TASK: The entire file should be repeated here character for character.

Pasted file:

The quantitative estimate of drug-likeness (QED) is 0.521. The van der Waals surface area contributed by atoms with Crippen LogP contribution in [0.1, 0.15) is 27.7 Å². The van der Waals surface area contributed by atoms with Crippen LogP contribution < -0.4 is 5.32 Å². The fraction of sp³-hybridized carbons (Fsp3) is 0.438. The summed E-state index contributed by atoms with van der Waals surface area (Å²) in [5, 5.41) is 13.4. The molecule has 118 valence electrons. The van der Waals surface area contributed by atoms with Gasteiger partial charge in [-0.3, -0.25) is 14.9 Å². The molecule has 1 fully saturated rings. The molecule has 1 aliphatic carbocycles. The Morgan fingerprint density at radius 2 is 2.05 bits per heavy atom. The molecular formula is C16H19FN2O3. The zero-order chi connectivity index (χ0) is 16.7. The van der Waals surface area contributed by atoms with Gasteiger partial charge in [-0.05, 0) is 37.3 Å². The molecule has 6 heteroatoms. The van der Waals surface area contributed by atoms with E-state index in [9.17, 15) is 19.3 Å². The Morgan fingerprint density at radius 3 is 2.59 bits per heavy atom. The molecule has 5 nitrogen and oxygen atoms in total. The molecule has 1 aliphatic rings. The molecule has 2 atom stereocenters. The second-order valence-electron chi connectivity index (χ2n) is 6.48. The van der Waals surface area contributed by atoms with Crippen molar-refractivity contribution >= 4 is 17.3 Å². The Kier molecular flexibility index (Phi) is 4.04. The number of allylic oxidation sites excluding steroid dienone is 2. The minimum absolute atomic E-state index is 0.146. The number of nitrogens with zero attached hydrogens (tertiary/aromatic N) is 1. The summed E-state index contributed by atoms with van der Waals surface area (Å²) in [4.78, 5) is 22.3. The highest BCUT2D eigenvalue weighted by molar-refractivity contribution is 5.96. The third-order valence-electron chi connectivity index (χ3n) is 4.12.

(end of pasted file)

The quantitative estimate of drug-likeness (QED) is 0.521. The van der Waals surface area contributed by atoms with Crippen LogP contribution in [0.1, 0.15) is 27.7 Å². The van der Waals surface area contributed by atoms with Crippen LogP contribution < -0.4 is 5.32 Å². The fraction of sp³-hybridized carbons (Fsp3) is 0.438. The summed E-state index contributed by atoms with van der Waals surface area (Å²) in [5, 5.41) is 13.4. The molecule has 118 valence electrons. The van der Waals surface area contributed by atoms with Gasteiger partial charge in [-0.3, -0.25) is 14.9 Å². The molecule has 1 fully saturated rings. The molecule has 1 aliphatic carbocycles. The Morgan fingerprint density at radius 2 is 2.05 bits per heavy atom. The molecular formula is C16H19FN2O3. The zero-order chi connectivity index (χ0) is 16.7. The van der Waals surface area contributed by atoms with Gasteiger partial charge in [-0.05, 0) is 37.3 Å². The molecule has 6 heteroatoms. The van der Waals surface area contributed by atoms with E-state index in [9.17, 15) is 19.3 Å². The Morgan fingerprint density at radius 3 is 2.59 bits per heavy atom. The molecule has 5 nitrogen and oxygen atoms in total. The molecule has 1 aliphatic rings. The molecule has 2 atom stereocenters. The second-order valence-electron chi connectivity index (χ2n) is 6.48. The van der Waals surface area contributed by atoms with Crippen molar-refractivity contribution >= 4 is 17.3 Å². The Kier molecular flexibility index (Phi) is 4.04. The number of allylic oxidation sites excluding steroid dienone is 2. The minimum absolute atomic E-state index is 0.146. The number of nitrogens with zero attached hydrogens (tertiary/aromatic N) is 1. The summed E-state index contributed by atoms with van der Waals surface area (Å²) in [4.78, 5) is 22.3. The highest BCUT2D eigenvalue weighted by molar-refractivity contribution is 5.96. The third-order valence-electron chi connectivity index (χ3n) is 4.12.